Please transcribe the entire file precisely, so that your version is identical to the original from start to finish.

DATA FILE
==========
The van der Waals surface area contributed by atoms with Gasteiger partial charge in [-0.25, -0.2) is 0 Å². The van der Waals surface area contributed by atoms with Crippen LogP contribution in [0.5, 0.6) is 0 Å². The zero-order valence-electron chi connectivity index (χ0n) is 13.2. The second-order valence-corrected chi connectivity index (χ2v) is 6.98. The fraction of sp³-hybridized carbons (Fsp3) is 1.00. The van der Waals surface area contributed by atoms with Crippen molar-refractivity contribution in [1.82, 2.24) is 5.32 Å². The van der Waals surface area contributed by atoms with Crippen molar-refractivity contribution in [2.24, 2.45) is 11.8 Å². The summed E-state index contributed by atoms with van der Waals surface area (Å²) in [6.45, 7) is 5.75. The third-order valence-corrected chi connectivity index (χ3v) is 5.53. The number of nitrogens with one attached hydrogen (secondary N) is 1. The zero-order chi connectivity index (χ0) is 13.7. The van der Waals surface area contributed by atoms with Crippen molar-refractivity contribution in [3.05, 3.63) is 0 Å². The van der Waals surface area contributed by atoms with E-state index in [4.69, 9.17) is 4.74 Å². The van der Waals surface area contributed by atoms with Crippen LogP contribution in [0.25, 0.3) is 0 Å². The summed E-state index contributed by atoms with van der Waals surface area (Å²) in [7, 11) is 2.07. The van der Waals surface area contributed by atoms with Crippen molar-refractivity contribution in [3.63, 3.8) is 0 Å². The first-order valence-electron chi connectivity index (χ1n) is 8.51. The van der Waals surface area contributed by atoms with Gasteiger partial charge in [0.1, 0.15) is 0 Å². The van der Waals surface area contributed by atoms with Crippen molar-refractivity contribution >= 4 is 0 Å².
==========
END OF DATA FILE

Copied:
The van der Waals surface area contributed by atoms with Gasteiger partial charge in [-0.25, -0.2) is 0 Å². The van der Waals surface area contributed by atoms with Crippen LogP contribution in [0.5, 0.6) is 0 Å². The zero-order valence-electron chi connectivity index (χ0n) is 13.2. The second-order valence-corrected chi connectivity index (χ2v) is 6.98. The fraction of sp³-hybridized carbons (Fsp3) is 1.00. The van der Waals surface area contributed by atoms with Crippen molar-refractivity contribution in [1.82, 2.24) is 5.32 Å². The van der Waals surface area contributed by atoms with Crippen molar-refractivity contribution in [2.24, 2.45) is 11.8 Å². The summed E-state index contributed by atoms with van der Waals surface area (Å²) in [6.45, 7) is 5.75. The third-order valence-corrected chi connectivity index (χ3v) is 5.53. The number of nitrogens with one attached hydrogen (secondary N) is 1. The zero-order chi connectivity index (χ0) is 13.7. The van der Waals surface area contributed by atoms with Crippen molar-refractivity contribution in [3.05, 3.63) is 0 Å². The van der Waals surface area contributed by atoms with E-state index in [4.69, 9.17) is 4.74 Å². The van der Waals surface area contributed by atoms with Crippen LogP contribution in [0.25, 0.3) is 0 Å². The summed E-state index contributed by atoms with van der Waals surface area (Å²) in [7, 11) is 2.07. The van der Waals surface area contributed by atoms with Crippen molar-refractivity contribution in [3.63, 3.8) is 0 Å². The first-order valence-electron chi connectivity index (χ1n) is 8.51. The van der Waals surface area contributed by atoms with Gasteiger partial charge in [0.1, 0.15) is 0 Å². The van der Waals surface area contributed by atoms with Crippen molar-refractivity contribution >= 4 is 0 Å².